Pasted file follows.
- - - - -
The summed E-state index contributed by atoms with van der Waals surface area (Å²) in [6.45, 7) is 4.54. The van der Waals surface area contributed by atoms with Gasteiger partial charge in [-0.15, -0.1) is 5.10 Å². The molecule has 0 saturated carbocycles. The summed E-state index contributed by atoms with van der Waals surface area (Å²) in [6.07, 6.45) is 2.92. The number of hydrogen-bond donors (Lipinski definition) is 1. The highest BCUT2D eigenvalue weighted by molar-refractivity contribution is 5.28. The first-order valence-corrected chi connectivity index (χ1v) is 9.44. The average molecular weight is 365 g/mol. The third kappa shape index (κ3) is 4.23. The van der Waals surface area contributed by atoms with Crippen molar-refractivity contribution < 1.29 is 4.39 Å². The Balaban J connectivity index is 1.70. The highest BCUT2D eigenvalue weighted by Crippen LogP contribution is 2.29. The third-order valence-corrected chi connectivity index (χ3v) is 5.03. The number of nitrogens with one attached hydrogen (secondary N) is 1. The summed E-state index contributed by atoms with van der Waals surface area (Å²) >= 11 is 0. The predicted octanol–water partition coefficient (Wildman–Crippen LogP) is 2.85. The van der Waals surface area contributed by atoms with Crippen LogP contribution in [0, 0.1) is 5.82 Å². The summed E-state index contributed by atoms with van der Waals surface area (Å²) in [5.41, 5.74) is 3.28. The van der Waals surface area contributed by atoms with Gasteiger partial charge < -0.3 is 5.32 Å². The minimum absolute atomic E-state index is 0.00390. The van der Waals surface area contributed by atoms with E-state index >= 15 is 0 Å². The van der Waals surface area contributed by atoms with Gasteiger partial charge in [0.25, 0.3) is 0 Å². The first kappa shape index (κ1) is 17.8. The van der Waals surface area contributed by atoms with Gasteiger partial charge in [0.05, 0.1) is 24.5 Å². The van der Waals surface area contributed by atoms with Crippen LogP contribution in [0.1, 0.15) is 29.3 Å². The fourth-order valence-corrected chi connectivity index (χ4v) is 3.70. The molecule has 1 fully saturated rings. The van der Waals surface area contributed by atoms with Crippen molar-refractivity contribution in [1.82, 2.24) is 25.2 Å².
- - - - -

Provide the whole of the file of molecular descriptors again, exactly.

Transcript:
The summed E-state index contributed by atoms with van der Waals surface area (Å²) in [6.45, 7) is 4.54. The van der Waals surface area contributed by atoms with Gasteiger partial charge in [-0.15, -0.1) is 5.10 Å². The molecule has 0 saturated carbocycles. The summed E-state index contributed by atoms with van der Waals surface area (Å²) in [6.07, 6.45) is 2.92. The number of hydrogen-bond donors (Lipinski definition) is 1. The highest BCUT2D eigenvalue weighted by molar-refractivity contribution is 5.28. The first-order valence-corrected chi connectivity index (χ1v) is 9.44. The average molecular weight is 365 g/mol. The third kappa shape index (κ3) is 4.23. The van der Waals surface area contributed by atoms with Crippen molar-refractivity contribution < 1.29 is 4.39 Å². The Balaban J connectivity index is 1.70. The highest BCUT2D eigenvalue weighted by Crippen LogP contribution is 2.29. The third-order valence-corrected chi connectivity index (χ3v) is 5.03. The number of nitrogens with one attached hydrogen (secondary N) is 1. The summed E-state index contributed by atoms with van der Waals surface area (Å²) >= 11 is 0. The predicted octanol–water partition coefficient (Wildman–Crippen LogP) is 2.85. The van der Waals surface area contributed by atoms with Crippen LogP contribution in [0, 0.1) is 5.82 Å². The summed E-state index contributed by atoms with van der Waals surface area (Å²) in [5.41, 5.74) is 3.28. The van der Waals surface area contributed by atoms with Gasteiger partial charge < -0.3 is 5.32 Å². The minimum absolute atomic E-state index is 0.00390. The van der Waals surface area contributed by atoms with E-state index >= 15 is 0 Å². The van der Waals surface area contributed by atoms with Gasteiger partial charge in [0.25, 0.3) is 0 Å². The first kappa shape index (κ1) is 17.8. The van der Waals surface area contributed by atoms with Gasteiger partial charge in [0.05, 0.1) is 24.5 Å². The van der Waals surface area contributed by atoms with Crippen LogP contribution in [0.1, 0.15) is 29.3 Å². The fourth-order valence-corrected chi connectivity index (χ4v) is 3.70. The molecule has 1 fully saturated rings. The van der Waals surface area contributed by atoms with Crippen molar-refractivity contribution in [1.82, 2.24) is 25.2 Å².